Benchmarking Student Evaluations Domestically and Globally

Shelley KINASH
Bond University, Australia

Vishen NAIDU
Bond University, Australia

Bond University, Australia

Central Queensland University, Australia

Charles Sturt University, Australia

University of Western Australia, Australia

Australian Catholic University, Australia

Beatrice TUCKER
Curtin University, Australia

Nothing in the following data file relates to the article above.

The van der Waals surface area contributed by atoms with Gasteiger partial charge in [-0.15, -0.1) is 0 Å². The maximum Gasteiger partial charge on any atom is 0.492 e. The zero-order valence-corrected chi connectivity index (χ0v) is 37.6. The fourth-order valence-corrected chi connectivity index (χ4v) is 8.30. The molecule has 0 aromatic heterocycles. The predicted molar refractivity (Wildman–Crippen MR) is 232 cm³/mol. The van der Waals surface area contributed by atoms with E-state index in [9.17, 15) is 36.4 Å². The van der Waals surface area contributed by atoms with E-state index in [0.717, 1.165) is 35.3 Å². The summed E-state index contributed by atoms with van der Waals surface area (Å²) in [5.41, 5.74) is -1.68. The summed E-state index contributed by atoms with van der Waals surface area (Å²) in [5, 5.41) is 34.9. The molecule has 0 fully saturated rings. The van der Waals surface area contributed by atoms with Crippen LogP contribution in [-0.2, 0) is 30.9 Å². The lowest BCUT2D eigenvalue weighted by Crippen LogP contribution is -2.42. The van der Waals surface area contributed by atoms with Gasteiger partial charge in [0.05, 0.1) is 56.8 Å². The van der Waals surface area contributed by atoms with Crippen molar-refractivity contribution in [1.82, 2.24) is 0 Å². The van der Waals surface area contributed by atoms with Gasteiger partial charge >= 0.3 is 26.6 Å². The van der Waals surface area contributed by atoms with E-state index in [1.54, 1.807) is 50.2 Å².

Over the years, student evaluation of teaching (SET) has become an ingrained measurement of quality learning and teaching in higher education institutions around the world. The evaluation of teaching is a highly subjective and complex process in which many institutions find themselves continuously looking for ways to refine and enhance their survey instruments. In more recent years the move from the traditional pen and paper evaluations to an electronic model has grown in prevalence and significantly influenced the way universities are collecting, analysing and interpreting the data. With greater access to different online evaluation platforms, universities are continually finding effective ways of developing and refining their systems and instruments, but in the process are insulating themselves from the sector by creating institutional silos. As a result, little research has been conducted on how the data derived from these emerging online evaluation systems is being used to facilitate benchmarking between universities domestically and in an international context. As global university rankings become more visible and mainstream, the performance of higher education is being cast into the spotlight. The aim of this poster presentation is to identify how institutions within Australia are collaborating and benchmarking with each other to refine their systems and data processes, with the focus of collaborating and benchmarking with international partners to identify industry best-practices, exchange information and foster the development of long-term domestic and global networks in student evaluation of teaching practices.

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